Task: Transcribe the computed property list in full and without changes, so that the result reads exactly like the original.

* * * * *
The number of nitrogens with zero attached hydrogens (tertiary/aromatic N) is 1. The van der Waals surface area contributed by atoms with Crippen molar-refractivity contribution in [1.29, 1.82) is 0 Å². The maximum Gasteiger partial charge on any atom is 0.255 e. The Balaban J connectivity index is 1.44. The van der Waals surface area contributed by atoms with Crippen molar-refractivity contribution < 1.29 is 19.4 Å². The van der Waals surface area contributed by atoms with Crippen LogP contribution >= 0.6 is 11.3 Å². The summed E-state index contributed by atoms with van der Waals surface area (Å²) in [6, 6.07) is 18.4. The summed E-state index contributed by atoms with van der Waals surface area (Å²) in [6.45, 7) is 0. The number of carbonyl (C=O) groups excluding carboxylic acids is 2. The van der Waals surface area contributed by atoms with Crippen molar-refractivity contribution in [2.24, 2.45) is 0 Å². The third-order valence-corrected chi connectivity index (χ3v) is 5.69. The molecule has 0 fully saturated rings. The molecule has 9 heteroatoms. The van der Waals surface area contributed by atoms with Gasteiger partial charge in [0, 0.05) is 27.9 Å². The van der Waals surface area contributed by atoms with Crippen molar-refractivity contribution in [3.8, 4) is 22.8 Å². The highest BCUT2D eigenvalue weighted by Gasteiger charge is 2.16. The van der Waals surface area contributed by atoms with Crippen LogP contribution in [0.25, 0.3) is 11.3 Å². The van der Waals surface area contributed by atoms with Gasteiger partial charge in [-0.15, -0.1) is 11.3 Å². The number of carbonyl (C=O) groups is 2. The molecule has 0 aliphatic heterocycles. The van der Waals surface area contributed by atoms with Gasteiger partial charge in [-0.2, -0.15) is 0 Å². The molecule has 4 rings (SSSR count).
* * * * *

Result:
The number of nitrogens with zero attached hydrogens (tertiary/aromatic N) is 1. The van der Waals surface area contributed by atoms with Crippen molar-refractivity contribution in [1.29, 1.82) is 0 Å². The maximum Gasteiger partial charge on any atom is 0.255 e. The Balaban J connectivity index is 1.44. The van der Waals surface area contributed by atoms with Crippen molar-refractivity contribution < 1.29 is 19.4 Å². The van der Waals surface area contributed by atoms with Crippen LogP contribution >= 0.6 is 11.3 Å². The summed E-state index contributed by atoms with van der Waals surface area (Å²) in [6, 6.07) is 18.4. The summed E-state index contributed by atoms with van der Waals surface area (Å²) in [6.45, 7) is 0. The number of carbonyl (C=O) groups excluding carboxylic acids is 2. The van der Waals surface area contributed by atoms with Crippen molar-refractivity contribution in [2.24, 2.45) is 0 Å². The third-order valence-corrected chi connectivity index (χ3v) is 5.69. The molecule has 0 fully saturated rings. The molecule has 9 heteroatoms. The van der Waals surface area contributed by atoms with Gasteiger partial charge in [0, 0.05) is 27.9 Å². The van der Waals surface area contributed by atoms with Crippen molar-refractivity contribution in [3.8, 4) is 22.8 Å². The highest BCUT2D eigenvalue weighted by Gasteiger charge is 2.16. The van der Waals surface area contributed by atoms with Crippen LogP contribution in [0.25, 0.3) is 11.3 Å². The van der Waals surface area contributed by atoms with Gasteiger partial charge in [-0.15, -0.1) is 11.3 Å². The number of carbonyl (C=O) groups is 2. The molecule has 0 aliphatic heterocycles. The van der Waals surface area contributed by atoms with Gasteiger partial charge in [-0.2, -0.15) is 0 Å². The molecule has 4 rings (SSSR count).